follow us Twitter Facebook
<< Back to News

Oil and Gas Roundup — July 22

July 22, 2013
TOPICS: In the news

A rundown of oil and natural gas news from around the state, nation and world:

Oklahoma Geological Survey working to reduce risk of alleged oil field-related earthquakes


The Oklahoma Geological Survey has started work on a set of "best practices" to reduce the risk of oil-field activity's causing earthquakes.


The Oklahoma Geological Survey has been skeptical of conclusions that oil-field activity produced a series of earthquakes in and around injection disposal wells in Lincoln County.


"Even though the risk of damaging induced earthquakes is very small, that risk can be mitigated by appropriate industry practices consistent with the current understanding of the science," says a summary of a meeting of environmental groups, state agencies, nongovernmental organizations, and oil and gas operators on Tuesday.


The meeting was "the first step toward developing a set of recommended best practices to address the issue of induced seismicity," the meeting summary says.


"These best practices are intended to provide guidelines primarily to the oil and gas industry concerning waste-water disposal wells but may be applicable in many other cases of fluid injection," the meeting summary says.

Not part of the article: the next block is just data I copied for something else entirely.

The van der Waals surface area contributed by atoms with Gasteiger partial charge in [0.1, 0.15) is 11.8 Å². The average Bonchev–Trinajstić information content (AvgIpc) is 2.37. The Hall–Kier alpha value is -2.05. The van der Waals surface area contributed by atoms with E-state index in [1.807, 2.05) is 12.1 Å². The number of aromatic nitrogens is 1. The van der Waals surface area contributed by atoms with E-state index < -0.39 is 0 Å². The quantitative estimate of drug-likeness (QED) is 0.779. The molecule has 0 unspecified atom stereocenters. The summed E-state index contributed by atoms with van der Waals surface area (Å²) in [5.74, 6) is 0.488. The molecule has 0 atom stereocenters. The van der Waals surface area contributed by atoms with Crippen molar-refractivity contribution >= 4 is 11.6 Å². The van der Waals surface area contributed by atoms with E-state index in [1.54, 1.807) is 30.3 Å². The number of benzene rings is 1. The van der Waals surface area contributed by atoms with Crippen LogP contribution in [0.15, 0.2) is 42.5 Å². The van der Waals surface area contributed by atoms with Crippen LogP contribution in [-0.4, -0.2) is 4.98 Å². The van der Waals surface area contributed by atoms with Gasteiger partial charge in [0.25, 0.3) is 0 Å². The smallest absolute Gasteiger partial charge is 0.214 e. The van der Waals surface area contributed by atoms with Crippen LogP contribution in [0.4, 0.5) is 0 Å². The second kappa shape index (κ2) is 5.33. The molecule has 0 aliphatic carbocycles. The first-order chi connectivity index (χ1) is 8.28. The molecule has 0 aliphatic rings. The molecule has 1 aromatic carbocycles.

Once developed, the draft of recommended best practices will be made available for public comment.


Read the Tulsa World article:



Natural gas industry fixing Pennsylvania roads


WILKES-BARRE, Pa. — Natural gas companies fixed or are repairing at least 413 miles of state roads in Susquehanna, Wyoming and Wayne counties, mostly damaged by their heavy trucks, a Times-Tribune review of state Department of Transportation records show.


The industry spent more than $500 million statewide on repair and replacement projects on state roads since the natural gas boom began, said Kathryn Klaber, chief executive officer of the Marcellus Shale Coalition. That does not include nearly $406.7 million in impact fees the state Public Utility Commission said natural gas drillers were required to pay to counties over the same period, but critics say the industry still isn't paying its fair share.


"That's not something we should celebrate," said state Rep. Mike Carroll, D-Hughestown. "They're doing what they should be doing. That should be a given."

There have been some instances in which PennDOT has had trouble getting the companies to conduct repairs, said Terry McHenry, a PennDOT district inspection manager, but "by and large, they have been pretty darn good."


Before drillers can put their heavy trucks on many state roads, natural gas companies are required to take out insurance policies amounting to $12,500 per mile, McHenry said.


PennDOT conducts weekly inspections on bonded roads and requires natural gas companies to repair damage they caused.

When there is damage, McHenry said companies submit a maintenance repair plan to PennDOT and pay contractors to fix the roads.


In many cases, he said drillers leave the roads in better shape than they found them.

Read more:



Fracking films reflect twists in drilling debate